BMW M6: review, specs and buying guide

The M6 has one of the greatest ever production engines wrapped in a timelessly handsome coupe body. What's not to like?

The 500bhp motorsport-inspired V10 that blessed the BMW M6 more than a decade ago was a true innovation for BMW at the time. Gas-guzzling, naturally aspirated and thoroughly intoxicating, it’s an old-school brute, though in todays modern world of downsizing and turbocharging, it’s almost unheard of. It just so happens that when fitted to the 6-series, it created a monster – the BMW M6. But first, the M5.

In 2004 the E60 generation M5 was born ahead of its time boasting a launch control system which could rocket the 1755kg luxury saloon from 0-62mph in a staggering 4.7sec, and – once the electronic limiter was removed – would rise to an almost unheard of 205mph.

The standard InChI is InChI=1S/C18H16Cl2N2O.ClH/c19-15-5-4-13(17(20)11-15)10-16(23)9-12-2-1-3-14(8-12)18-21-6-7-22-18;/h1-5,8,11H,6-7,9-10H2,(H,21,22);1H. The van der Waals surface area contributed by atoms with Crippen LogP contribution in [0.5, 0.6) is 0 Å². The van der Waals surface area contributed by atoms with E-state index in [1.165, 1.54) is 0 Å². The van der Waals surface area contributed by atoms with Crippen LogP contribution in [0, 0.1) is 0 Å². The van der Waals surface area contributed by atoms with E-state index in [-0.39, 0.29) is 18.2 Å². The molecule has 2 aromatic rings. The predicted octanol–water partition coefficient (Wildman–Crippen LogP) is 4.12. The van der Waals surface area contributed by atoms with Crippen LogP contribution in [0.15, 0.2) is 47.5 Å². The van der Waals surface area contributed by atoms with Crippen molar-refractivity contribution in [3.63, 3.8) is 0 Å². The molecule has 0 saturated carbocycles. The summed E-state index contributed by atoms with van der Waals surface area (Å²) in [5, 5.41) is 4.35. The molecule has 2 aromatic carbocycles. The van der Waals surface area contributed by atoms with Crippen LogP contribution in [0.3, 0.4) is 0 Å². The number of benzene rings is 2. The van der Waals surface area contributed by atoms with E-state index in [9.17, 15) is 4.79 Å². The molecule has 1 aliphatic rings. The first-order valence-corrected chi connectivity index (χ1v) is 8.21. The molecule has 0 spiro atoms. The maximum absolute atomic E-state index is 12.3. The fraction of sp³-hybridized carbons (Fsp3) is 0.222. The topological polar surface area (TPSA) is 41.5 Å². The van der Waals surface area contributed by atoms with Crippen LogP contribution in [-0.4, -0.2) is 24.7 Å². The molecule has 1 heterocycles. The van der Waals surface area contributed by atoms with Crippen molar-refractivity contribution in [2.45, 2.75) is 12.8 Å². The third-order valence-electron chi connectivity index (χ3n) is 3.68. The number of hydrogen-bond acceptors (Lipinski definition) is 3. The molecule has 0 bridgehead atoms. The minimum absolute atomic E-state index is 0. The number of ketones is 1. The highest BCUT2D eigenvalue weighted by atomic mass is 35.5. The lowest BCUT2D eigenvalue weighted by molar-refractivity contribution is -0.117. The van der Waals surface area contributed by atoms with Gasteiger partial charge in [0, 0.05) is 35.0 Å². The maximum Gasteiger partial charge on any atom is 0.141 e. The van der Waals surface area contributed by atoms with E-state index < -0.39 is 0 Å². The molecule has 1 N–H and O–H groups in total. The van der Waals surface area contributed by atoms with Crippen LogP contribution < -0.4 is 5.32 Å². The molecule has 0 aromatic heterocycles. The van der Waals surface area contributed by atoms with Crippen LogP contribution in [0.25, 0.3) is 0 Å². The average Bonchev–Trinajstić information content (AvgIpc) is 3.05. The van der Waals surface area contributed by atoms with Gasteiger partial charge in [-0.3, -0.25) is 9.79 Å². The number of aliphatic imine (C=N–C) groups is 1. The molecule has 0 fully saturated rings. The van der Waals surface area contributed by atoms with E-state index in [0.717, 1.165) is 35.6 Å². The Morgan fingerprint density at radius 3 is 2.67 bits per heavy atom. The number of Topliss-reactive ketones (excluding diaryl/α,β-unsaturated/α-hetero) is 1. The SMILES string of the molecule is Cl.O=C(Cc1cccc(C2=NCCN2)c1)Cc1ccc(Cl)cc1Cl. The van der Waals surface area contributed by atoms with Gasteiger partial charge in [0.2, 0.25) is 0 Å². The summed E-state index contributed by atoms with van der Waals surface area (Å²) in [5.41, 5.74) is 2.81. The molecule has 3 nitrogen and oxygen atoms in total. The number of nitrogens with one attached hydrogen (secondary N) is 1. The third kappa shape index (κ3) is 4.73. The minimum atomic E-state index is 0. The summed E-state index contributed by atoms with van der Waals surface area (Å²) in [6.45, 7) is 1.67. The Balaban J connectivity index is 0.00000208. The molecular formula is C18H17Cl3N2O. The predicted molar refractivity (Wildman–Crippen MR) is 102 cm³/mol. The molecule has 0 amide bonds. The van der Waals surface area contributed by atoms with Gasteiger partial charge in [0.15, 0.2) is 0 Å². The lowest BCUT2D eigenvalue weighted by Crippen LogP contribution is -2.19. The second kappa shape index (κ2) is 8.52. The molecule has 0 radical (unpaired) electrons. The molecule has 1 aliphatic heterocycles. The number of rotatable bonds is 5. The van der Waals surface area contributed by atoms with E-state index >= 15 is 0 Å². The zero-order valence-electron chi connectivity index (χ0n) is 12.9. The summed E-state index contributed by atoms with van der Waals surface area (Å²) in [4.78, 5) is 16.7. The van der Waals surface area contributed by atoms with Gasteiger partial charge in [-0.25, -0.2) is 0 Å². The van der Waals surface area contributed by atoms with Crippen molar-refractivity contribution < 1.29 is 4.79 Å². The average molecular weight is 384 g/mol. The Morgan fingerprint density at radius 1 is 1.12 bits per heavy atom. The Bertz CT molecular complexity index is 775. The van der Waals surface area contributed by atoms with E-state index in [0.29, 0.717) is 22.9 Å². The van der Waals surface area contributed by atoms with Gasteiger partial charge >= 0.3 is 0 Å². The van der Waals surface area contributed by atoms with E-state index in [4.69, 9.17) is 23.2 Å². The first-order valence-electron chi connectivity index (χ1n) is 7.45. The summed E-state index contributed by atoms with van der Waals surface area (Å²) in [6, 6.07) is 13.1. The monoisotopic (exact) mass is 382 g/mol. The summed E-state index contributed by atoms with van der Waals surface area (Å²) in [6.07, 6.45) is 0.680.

> Read our 2017 BMW M5 pre-production drive here

A year later, the E63 M6 followed, which not much long after brought with it the E64 convertible. This new step up in generations resulted in the M6 borrowing the M5’s world-class drivetrain which held with it the V10 and SMG paddleshift transmission.  BMW then housed all that in the M6 body, which was now lower and lighter (by 120kg) and also much sleeker visually.  All these upgrades reduced the 0-62 time by 0.1 sec, and although the top speed stayed limited to 155mph the acceleration was blistering. Back then, it was the German brand’s fastest production car to date.